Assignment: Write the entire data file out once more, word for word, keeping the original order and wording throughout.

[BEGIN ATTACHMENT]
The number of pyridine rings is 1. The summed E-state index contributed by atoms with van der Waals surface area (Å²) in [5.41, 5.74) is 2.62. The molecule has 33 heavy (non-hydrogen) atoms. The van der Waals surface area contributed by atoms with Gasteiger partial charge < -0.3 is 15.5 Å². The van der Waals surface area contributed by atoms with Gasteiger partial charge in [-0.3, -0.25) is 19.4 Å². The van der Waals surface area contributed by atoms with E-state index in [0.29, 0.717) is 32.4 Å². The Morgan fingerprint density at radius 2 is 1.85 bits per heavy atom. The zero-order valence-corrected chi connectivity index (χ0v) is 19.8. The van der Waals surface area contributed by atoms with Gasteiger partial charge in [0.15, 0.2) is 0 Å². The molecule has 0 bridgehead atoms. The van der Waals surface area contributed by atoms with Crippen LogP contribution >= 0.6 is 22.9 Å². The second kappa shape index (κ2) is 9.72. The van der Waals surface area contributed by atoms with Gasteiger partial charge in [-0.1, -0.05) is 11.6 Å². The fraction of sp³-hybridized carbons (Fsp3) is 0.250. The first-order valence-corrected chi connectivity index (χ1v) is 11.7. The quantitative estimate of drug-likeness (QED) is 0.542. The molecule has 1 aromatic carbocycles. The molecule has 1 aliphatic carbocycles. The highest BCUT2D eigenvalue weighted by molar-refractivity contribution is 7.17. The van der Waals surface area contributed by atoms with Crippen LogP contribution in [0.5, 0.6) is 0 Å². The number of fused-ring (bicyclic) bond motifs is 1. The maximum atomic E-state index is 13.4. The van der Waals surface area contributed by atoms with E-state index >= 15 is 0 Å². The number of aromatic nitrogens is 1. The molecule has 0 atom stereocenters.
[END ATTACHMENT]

The number of pyridine rings is 1. The summed E-state index contributed by atoms with van der Waals surface area (Å²) in [5.41, 5.74) is 2.62. The molecule has 33 heavy (non-hydrogen) atoms. The van der Waals surface area contributed by atoms with Gasteiger partial charge < -0.3 is 15.5 Å². The van der Waals surface area contributed by atoms with Gasteiger partial charge in [-0.3, -0.25) is 19.4 Å². The van der Waals surface area contributed by atoms with E-state index in [0.29, 0.717) is 32.4 Å². The Morgan fingerprint density at radius 2 is 1.85 bits per heavy atom. The zero-order valence-corrected chi connectivity index (χ0v) is 19.8. The van der Waals surface area contributed by atoms with Gasteiger partial charge in [0.15, 0.2) is 0 Å². The molecule has 0 bridgehead atoms. The van der Waals surface area contributed by atoms with Crippen LogP contribution >= 0.6 is 22.9 Å². The second kappa shape index (κ2) is 9.72. The van der Waals surface area contributed by atoms with Gasteiger partial charge in [-0.1, -0.05) is 11.6 Å². The fraction of sp³-hybridized carbons (Fsp3) is 0.250. The first-order valence-corrected chi connectivity index (χ1v) is 11.7. The quantitative estimate of drug-likeness (QED) is 0.542. The molecule has 1 aromatic carbocycles. The molecule has 1 aliphatic carbocycles. The highest BCUT2D eigenvalue weighted by molar-refractivity contribution is 7.17. The van der Waals surface area contributed by atoms with Crippen LogP contribution in [0.5, 0.6) is 0 Å². The number of fused-ring (bicyclic) bond motifs is 1. The maximum atomic E-state index is 13.4. The van der Waals surface area contributed by atoms with E-state index >= 15 is 0 Å². The number of aromatic nitrogens is 1. The molecule has 0 atom stereocenters.